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F-22s Can't Talk To F-35s, Because Of Course They Can't
The F-35 Lightning II jet can't communicate all that well with its little brother the F-22 Raptor. Because of course it can't.
Just like a government-built round peg that's supposed to go into a square hole, the F-22's communications systems can't send its "most sensitive data" to other planes besides other F-22s since they are different from everything else, including the F-35, according to Air Force Magazine.
For now, F-22 pilots can only receive data from F-35 pilots and talk to them on the radio, but they can't send data back, severely limiting the Lightning's much-hyped role as being a "quarterback" on the battlefield.
Here's how Air Force Magazine describes it:
The situation wasn’t brought about by negligence. In developing the F-22—and later, the F-35—designers needed to preserve the jets’ stealth against rapidly evolving adversaries. Standard radio emissions would reveal their locations, which meant devising ways the low-observable fighters could talk to each other without giving away their position. Both jets have what are called “low probability of detection/intercept” communications gear to stay hidden. The F-35’s system—because it was developed 10 years after the F-22’s—takes a different approach.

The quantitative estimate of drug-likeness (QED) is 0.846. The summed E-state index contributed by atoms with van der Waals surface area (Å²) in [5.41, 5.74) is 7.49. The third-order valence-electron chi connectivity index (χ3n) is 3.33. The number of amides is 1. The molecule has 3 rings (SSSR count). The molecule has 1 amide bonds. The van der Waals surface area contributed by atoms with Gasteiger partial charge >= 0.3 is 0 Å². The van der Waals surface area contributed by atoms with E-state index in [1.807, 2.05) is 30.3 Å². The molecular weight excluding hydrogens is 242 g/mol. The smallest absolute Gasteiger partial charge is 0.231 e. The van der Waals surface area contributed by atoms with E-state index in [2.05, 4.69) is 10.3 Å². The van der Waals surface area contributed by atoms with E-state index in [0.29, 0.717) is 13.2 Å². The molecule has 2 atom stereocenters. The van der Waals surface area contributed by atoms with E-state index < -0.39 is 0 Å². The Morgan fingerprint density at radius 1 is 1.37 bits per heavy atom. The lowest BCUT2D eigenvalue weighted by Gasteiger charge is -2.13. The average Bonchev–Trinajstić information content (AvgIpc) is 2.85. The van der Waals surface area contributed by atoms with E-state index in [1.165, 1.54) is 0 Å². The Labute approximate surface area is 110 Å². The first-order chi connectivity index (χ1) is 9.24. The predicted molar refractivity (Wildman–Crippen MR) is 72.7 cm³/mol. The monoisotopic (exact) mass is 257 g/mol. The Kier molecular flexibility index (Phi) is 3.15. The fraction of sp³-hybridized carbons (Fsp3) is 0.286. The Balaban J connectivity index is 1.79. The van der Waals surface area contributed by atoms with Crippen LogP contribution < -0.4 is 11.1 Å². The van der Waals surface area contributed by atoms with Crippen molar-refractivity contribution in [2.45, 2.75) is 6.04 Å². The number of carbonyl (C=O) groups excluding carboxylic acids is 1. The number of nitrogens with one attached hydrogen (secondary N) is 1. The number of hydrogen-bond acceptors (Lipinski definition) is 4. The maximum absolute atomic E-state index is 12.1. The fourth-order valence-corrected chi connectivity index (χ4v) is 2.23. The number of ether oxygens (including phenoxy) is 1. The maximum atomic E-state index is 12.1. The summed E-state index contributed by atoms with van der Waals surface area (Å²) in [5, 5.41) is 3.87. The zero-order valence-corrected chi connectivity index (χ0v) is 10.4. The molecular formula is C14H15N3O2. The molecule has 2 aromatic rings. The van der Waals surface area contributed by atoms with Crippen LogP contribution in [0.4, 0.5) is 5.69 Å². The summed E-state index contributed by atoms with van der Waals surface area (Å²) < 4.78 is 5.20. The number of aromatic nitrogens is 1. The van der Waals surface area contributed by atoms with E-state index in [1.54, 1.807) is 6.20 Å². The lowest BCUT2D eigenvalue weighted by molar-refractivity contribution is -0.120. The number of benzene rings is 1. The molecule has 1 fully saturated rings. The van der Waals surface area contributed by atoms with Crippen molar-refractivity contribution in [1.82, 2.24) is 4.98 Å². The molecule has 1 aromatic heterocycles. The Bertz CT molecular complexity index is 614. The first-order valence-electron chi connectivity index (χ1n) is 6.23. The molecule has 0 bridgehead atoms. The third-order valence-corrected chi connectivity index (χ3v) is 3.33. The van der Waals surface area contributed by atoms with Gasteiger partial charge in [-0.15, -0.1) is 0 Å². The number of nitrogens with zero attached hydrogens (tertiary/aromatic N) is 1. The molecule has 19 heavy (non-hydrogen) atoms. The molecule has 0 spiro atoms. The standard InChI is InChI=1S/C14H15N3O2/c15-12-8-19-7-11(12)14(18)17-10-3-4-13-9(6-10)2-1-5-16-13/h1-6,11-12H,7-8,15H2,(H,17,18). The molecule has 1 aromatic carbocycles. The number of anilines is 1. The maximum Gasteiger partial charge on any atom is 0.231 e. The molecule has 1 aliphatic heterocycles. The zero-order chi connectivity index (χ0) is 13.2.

The F-35 can talk to just about everything and fuse data received from other fifth-generation and fourth-generation aircraft, since it's outfitted with two different communications systems. But the F-22 has a communications system built only for itself, called the Intra-Flight Data Link.
F-22s were supposed to get the upgraded Multifunction Advanced Data Link that the F-35 has, but surprise, that was canceled five years ago due to cost.
“There’s a lot of improvements that could have been done and should have been done 15 years ago,” David Rockwell, a senior defense electronics analyst with Teal Group, told Bloomberg. “The Air Force postponed a lot of things for [the] F-22.”
The Air Force plans to start fixing the problem by 2021, according to Bloomberg. It will probably cost a fortune, so if you have the means, it may be good to check out some Lockheed stock.
There's nothing quite like finding out that the nifty little trinket you blew a paycheck on when you were a junior enlisted service member is actually worth three-quarters of a million dollars. (Take that every SNCO who ever gave a counseling statement on personal finances.)
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